My middle-class, suburban childhood was pretty much as safe and nonthreatening as humanly possible, so my brain compensated for the lack of danger by inventing whole legions of forces that were trying to get me.
In addition to the standard hiding under the covers to foil the bad guys who wanted to kill me in the dark, I developed a detailed system of techniques to keep fictional characters and scary words from seeping into me and working evil.
I was careful to hold any book I was reading by the very corners to keep from touching the bad guys’ names and absorbing the danger through my fingers. You also can’t just put the book down after a chapter that ends with “doom” or “evil” or “yeerks”—you have to keep reading until a safe sentence like “The travelers prepared for lunch.”
Extra-powerful bad things can even get in through your unconscious processes, like accidentally breathing in right when the White Witch kills Aslan. And if you really need to swallow and the whole chapter is going to be inside the enemy’s compound or something, you have to at least wait until none of them are talking and settle on an innocent word like “the.” “Said” will do in a pinch, but it’s not as safe because you know that it means a bad person has been speaking. And don’t ever use “he” or “she” just because they’re not names—that’s still Saruman you’re talking about.
I had to hold my breath and not touch the book for most of The Shining to keep the Overlook from getting me.
A friend of mine confided her own related safety rule in middle school: Spell the names of diseases correctly, lest they become angered by your disrespect and take revenge.
Movies and TV have their own set of dangers. You’re a lot less likely to accidentally touch the bad guys, but there’s a risk of ingesting some villainy if you swallow popcorn while the camera is on Khan.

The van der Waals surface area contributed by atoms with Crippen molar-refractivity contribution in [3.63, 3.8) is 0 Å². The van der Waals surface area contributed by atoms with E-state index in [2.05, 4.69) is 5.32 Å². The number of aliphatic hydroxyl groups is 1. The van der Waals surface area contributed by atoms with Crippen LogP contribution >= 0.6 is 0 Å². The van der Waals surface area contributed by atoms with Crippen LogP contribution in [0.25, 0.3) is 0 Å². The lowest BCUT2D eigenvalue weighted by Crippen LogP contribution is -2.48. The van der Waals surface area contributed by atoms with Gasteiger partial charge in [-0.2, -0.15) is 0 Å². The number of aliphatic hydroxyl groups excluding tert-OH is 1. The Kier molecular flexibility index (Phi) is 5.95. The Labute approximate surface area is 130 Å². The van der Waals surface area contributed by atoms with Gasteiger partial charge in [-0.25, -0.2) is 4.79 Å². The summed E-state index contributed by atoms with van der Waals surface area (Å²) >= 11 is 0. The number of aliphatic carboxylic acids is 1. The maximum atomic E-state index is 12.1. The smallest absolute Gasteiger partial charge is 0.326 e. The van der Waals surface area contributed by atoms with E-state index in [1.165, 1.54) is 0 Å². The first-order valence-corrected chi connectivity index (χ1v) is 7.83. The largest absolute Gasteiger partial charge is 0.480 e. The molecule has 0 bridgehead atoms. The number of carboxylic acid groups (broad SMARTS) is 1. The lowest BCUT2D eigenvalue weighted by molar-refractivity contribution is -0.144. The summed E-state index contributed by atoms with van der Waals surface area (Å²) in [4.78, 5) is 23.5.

A couple of years ago I knitted a baby blanket while watching six movies back to back, and partway through I started to worry that The Graduate wouldn’t be appropriate to weave into garments for small children. I had to put the needles down altogether for American Psycho so that the baby wouldn’t grow up to be a sociopath.
It’s possible to absorb the good things too, of course. This is why I get irritated with the short shots and multitudinous cuts in modern cinematography—Dumbledore is never on the screen long enough for me to finish all my M&Ms and gain his powers.
P.S. I typed “syphilis” about seven different wrong ways in the title before I got it right (spell check is cheating and syphilis knows that). Then I typed some other stuff, and when I looked back at the top of the page, the word “syphilis” was GONE! While it’s logical to suppose that Word deleted it on a whim the way it adds undesirable formatting, I’m pretty concerned that the disease got mad and jumped out of my computer to seek justice. You might want to wash your hands after reading this.
P.P.S. Here are some safety buffer words to protect us:
Joy kitten disinfectant bubbles happy health delight sanitary unicorn love immunity pizza.